Strategic Planning in Library Programs

Instructor: Clio Stearns

Clio has taught education courses at the college level and has a Ph.D. in curriculum and instruction.

If you are a library media specialist at a school, you might benefit from creating a strong strategic plan. This lesson discusses what strategic planning can look like in the school library context.

Understanding Strategic Planning

Sophie is so excited to be involved in the Marble Elementary School library this year. As library media specialist, she has been tasked with starting the library's new strategic planning, a process that can last 3-5 years.

Sophie knows that a strategic plan is a systematic map of goals and objectives over time. Her library's strategic plan will cover the next four years of library work, setting broader goals that they will work toward, and mapping out the work needed in order to accomplish these goals.

Sophie believes, that a good strategic plan, can make all the difference in her library's functioning because everyone who works with her will have a clear sense of purpose, and mission. A strategic plan can guide circulation and selection policies, library curriculum, and technology acquisition, among other things. At the same time, she knows that developing a strategic plan is hard work and will require a lot of thought and effort.


First, Sophie knows that there are many other people she will want to collaborate, or work together with, in order to optimize the strategic plan. She knows that it is especially crucial to collaborate with other stakeholders, people who are interested in the work, and outcomes, of the library.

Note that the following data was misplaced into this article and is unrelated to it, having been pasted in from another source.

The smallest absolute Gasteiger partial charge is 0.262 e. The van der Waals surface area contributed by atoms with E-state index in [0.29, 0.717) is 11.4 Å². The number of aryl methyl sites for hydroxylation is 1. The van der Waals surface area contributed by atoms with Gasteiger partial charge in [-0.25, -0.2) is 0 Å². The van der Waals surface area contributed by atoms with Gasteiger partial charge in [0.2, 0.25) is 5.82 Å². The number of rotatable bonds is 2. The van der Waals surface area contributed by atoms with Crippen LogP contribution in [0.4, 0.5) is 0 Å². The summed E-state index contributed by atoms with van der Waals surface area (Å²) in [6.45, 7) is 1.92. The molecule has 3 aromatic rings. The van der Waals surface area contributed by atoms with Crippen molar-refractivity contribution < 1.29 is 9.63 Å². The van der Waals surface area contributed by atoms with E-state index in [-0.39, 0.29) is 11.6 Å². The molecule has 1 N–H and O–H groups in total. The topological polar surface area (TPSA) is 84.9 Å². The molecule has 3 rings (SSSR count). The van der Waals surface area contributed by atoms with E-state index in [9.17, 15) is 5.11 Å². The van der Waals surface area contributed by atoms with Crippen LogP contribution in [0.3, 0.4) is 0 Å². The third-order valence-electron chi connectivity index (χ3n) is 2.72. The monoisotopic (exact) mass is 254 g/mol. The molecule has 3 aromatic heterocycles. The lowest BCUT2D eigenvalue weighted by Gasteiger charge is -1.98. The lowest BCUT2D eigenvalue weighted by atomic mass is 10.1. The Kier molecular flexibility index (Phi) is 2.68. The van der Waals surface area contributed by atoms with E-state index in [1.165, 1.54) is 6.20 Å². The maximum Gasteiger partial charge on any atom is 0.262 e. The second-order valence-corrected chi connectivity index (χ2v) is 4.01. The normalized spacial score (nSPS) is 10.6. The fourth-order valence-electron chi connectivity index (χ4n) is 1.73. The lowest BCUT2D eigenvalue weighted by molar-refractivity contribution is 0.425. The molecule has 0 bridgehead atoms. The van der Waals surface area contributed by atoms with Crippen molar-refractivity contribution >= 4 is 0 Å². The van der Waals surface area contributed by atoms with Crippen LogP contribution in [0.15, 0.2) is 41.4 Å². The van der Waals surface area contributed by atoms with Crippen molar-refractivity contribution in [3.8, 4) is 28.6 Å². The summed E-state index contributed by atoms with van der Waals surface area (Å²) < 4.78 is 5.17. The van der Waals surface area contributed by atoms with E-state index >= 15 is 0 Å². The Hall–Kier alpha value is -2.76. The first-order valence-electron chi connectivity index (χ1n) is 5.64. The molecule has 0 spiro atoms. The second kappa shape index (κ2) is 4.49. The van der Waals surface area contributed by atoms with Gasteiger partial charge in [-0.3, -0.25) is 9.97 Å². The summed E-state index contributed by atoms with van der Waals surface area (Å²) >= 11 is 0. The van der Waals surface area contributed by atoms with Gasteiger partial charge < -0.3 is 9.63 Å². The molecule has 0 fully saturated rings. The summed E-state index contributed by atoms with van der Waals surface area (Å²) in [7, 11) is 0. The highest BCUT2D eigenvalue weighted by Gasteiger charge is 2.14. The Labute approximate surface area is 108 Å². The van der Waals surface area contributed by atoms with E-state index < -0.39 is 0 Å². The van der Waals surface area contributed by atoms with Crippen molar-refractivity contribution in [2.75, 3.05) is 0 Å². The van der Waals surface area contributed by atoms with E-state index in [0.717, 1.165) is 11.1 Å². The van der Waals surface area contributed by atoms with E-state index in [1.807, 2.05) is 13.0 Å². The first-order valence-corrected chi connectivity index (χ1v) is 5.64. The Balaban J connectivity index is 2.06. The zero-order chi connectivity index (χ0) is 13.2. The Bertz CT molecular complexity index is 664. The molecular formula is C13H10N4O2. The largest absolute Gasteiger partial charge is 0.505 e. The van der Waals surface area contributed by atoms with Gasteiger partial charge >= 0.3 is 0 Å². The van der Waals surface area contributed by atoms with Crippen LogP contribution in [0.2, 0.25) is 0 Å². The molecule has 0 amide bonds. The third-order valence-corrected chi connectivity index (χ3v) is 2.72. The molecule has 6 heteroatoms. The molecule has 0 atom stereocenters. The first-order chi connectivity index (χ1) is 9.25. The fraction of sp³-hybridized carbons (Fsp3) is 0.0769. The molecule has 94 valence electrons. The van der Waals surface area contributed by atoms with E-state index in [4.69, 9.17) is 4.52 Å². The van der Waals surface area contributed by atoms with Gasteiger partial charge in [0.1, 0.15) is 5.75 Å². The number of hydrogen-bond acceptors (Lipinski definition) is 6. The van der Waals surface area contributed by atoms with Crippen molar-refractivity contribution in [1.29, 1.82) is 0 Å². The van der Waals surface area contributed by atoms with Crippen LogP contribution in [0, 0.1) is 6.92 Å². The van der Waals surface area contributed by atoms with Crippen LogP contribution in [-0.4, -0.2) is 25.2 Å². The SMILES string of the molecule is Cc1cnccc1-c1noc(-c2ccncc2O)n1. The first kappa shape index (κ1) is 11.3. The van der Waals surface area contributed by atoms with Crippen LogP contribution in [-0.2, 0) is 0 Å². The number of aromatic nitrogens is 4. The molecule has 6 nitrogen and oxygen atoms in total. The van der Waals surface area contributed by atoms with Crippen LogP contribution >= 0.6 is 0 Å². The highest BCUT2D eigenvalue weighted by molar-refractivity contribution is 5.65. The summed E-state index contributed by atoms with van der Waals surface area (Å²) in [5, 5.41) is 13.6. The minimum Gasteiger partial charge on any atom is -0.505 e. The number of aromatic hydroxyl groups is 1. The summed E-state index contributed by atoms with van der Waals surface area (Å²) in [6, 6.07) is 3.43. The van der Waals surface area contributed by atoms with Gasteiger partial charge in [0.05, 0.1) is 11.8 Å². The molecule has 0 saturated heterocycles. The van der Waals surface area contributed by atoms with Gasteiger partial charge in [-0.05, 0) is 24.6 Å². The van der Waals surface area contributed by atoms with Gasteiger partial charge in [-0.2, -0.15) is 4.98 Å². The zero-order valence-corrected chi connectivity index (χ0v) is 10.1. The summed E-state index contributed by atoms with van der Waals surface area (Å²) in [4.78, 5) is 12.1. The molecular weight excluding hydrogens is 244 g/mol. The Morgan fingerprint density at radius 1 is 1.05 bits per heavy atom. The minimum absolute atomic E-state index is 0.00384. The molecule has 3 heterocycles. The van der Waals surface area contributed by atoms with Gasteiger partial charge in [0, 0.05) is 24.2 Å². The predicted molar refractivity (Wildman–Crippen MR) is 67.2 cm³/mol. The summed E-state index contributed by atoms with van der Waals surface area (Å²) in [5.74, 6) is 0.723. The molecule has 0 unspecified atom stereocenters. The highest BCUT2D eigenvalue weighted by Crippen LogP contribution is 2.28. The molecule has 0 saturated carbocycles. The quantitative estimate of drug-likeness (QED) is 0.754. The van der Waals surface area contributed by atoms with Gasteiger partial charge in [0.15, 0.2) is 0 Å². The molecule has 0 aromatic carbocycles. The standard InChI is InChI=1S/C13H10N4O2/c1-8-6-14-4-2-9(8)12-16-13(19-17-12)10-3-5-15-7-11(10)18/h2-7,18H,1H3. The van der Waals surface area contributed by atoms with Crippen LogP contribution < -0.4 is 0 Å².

Some of the people Sophie collaborates with, in making her plan, include administrators, classroom teachers at her school, a committee of parents, and even a committee of students.

Collaboration looks different depending on the group. Sophie meets regularly with a planning leadership committee, but she incorporates the opinions of others by using data from surveys and interviews.

This collaboration allows Sophie to construct a vision for the library that takes seriously a wide variety of needs and interests, and she is proud of what they are coming up with.


Sophie knows that it is important to communicate with her collaborators about progress toward the strategic plan, but she also wants the planning process to be transparent, and accessible to, the school community overall.

After discussing this with her principal, Sophie understands that communication about the strategic plan should be professional and systematic in nature. She sends a monthly electronic bulletin to the school community with updates on the strategic plan, and information about how the plan is impacting the daily operations of the library.

Sophie also sends this information to district administrators, and other school librarians in her district, all of whom appreciate her transparency.


When it comes to the actual content of Sophie's strategic plan, she knows that it is especially important to align her plans and goals, with the district's mission and vision, as well as the mission and vision of Marble Elementary.

For example, Sophie's district has a strong mission of closing the achievement gap for underserved students. Sophie makes it part of her library's strategic plan to survey underserved families about their library needs, and incorporate results into the plan.

She also knows that she should align her strategic plan with the curricular goals of the school. For example, the third, fourth and fifth-grade teachers, have a new goal associated with teaching students to read nonfiction more effectively.

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